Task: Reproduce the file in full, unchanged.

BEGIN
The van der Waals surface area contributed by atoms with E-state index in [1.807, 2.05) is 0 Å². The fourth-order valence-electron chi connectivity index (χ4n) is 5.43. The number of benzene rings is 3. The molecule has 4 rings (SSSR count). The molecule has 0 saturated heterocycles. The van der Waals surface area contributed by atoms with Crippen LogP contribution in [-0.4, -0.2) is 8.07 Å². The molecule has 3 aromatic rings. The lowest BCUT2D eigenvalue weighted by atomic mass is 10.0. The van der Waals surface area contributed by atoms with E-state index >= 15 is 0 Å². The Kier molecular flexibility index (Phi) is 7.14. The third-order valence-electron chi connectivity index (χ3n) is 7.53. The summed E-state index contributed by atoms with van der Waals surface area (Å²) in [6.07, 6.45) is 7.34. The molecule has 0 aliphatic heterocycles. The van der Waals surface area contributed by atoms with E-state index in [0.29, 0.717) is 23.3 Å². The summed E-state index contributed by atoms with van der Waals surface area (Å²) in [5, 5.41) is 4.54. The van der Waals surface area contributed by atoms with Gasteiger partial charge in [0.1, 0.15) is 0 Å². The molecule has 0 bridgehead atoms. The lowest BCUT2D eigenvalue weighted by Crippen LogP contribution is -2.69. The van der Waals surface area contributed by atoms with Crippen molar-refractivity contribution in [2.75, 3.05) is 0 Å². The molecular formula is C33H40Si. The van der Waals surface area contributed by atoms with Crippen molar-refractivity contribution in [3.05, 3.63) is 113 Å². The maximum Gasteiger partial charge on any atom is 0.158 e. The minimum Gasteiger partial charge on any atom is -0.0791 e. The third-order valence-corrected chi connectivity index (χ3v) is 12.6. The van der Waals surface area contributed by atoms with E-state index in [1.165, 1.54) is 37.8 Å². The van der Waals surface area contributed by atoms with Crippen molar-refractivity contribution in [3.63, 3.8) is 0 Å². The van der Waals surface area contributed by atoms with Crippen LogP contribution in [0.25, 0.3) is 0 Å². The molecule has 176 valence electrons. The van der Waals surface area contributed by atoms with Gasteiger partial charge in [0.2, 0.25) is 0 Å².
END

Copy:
The van der Waals surface area contributed by atoms with E-state index in [1.807, 2.05) is 0 Å². The fourth-order valence-electron chi connectivity index (χ4n) is 5.43. The number of benzene rings is 3. The molecule has 4 rings (SSSR count). The molecule has 0 saturated heterocycles. The van der Waals surface area contributed by atoms with Crippen LogP contribution in [-0.4, -0.2) is 8.07 Å². The molecule has 3 aromatic rings. The lowest BCUT2D eigenvalue weighted by atomic mass is 10.0. The van der Waals surface area contributed by atoms with E-state index >= 15 is 0 Å². The Kier molecular flexibility index (Phi) is 7.14. The third-order valence-electron chi connectivity index (χ3n) is 7.53. The summed E-state index contributed by atoms with van der Waals surface area (Å²) in [6.07, 6.45) is 7.34. The molecule has 0 aliphatic heterocycles. The van der Waals surface area contributed by atoms with E-state index in [0.29, 0.717) is 23.3 Å². The summed E-state index contributed by atoms with van der Waals surface area (Å²) in [5, 5.41) is 4.54. The van der Waals surface area contributed by atoms with Gasteiger partial charge in [0.1, 0.15) is 0 Å². The molecule has 0 bridgehead atoms. The lowest BCUT2D eigenvalue weighted by Crippen LogP contribution is -2.69. The van der Waals surface area contributed by atoms with Crippen molar-refractivity contribution in [2.75, 3.05) is 0 Å². The molecular formula is C33H40Si. The van der Waals surface area contributed by atoms with Crippen molar-refractivity contribution in [3.05, 3.63) is 113 Å². The maximum Gasteiger partial charge on any atom is 0.158 e. The minimum Gasteiger partial charge on any atom is -0.0791 e. The third-order valence-corrected chi connectivity index (χ3v) is 12.6. The van der Waals surface area contributed by atoms with E-state index in [1.165, 1.54) is 37.8 Å². The van der Waals surface area contributed by atoms with Crippen molar-refractivity contribution in [3.63, 3.8) is 0 Å². The van der Waals surface area contributed by atoms with Crippen LogP contribution in [0.25, 0.3) is 0 Å². The molecule has 176 valence electrons. The van der Waals surface area contributed by atoms with Gasteiger partial charge in [0.2, 0.25) is 0 Å².